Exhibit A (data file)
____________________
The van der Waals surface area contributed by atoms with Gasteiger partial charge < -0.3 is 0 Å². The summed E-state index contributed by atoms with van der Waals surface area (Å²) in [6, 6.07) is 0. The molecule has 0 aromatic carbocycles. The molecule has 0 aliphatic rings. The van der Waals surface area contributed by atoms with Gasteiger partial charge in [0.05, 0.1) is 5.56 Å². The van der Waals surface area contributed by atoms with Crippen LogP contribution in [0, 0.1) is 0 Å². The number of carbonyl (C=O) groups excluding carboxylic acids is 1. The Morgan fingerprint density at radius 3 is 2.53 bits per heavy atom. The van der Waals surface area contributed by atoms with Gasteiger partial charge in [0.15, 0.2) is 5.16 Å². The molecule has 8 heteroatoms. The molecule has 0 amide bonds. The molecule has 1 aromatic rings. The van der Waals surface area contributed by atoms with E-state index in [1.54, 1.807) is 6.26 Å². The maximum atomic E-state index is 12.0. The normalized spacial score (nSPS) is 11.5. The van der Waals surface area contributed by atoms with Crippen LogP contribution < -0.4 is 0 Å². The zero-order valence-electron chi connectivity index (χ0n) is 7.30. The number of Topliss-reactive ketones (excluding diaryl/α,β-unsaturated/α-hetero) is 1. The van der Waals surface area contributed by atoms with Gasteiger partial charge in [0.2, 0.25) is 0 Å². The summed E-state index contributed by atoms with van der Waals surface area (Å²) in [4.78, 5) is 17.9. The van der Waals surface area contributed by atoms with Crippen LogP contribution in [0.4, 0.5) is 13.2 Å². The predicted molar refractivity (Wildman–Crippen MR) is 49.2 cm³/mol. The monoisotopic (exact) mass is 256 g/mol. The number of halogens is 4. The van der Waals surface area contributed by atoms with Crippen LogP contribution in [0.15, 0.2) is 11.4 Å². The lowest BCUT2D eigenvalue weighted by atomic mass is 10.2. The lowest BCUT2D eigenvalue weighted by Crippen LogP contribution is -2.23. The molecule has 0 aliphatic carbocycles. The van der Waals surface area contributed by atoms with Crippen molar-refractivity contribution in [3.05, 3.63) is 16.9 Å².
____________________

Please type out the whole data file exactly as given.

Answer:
The van der Waals surface area contributed by atoms with Gasteiger partial charge < -0.3 is 0 Å². The summed E-state index contributed by atoms with van der Waals surface area (Å²) in [6, 6.07) is 0. The molecule has 0 aromatic carbocycles. The molecule has 0 aliphatic rings. The van der Waals surface area contributed by atoms with Gasteiger partial charge in [0.05, 0.1) is 5.56 Å². The van der Waals surface area contributed by atoms with Crippen LogP contribution in [0, 0.1) is 0 Å². The number of carbonyl (C=O) groups excluding carboxylic acids is 1. The Morgan fingerprint density at radius 3 is 2.53 bits per heavy atom. The van der Waals surface area contributed by atoms with Gasteiger partial charge in [0.15, 0.2) is 5.16 Å². The molecule has 8 heteroatoms. The molecule has 0 amide bonds. The molecule has 1 aromatic rings. The van der Waals surface area contributed by atoms with E-state index in [1.54, 1.807) is 6.26 Å². The maximum atomic E-state index is 12.0. The normalized spacial score (nSPS) is 11.5. The van der Waals surface area contributed by atoms with Crippen LogP contribution < -0.4 is 0 Å². The zero-order valence-electron chi connectivity index (χ0n) is 7.30. The number of Topliss-reactive ketones (excluding diaryl/α,β-unsaturated/α-hetero) is 1. The van der Waals surface area contributed by atoms with Gasteiger partial charge in [0.2, 0.25) is 0 Å². The summed E-state index contributed by atoms with van der Waals surface area (Å²) in [4.78, 5) is 17.9. The van der Waals surface area contributed by atoms with Crippen LogP contribution in [0.4, 0.5) is 13.2 Å². The predicted molar refractivity (Wildman–Crippen MR) is 49.2 cm³/mol. The monoisotopic (exact) mass is 256 g/mol. The number of halogens is 4. The van der Waals surface area contributed by atoms with Crippen LogP contribution in [0.15, 0.2) is 11.4 Å². The lowest BCUT2D eigenvalue weighted by atomic mass is 10.2. The lowest BCUT2D eigenvalue weighted by Crippen LogP contribution is -2.23. The molecule has 0 aliphatic carbocycles. The van der Waals surface area contributed by atoms with Crippen molar-refractivity contribution in [3.05, 3.63) is 16.9 Å².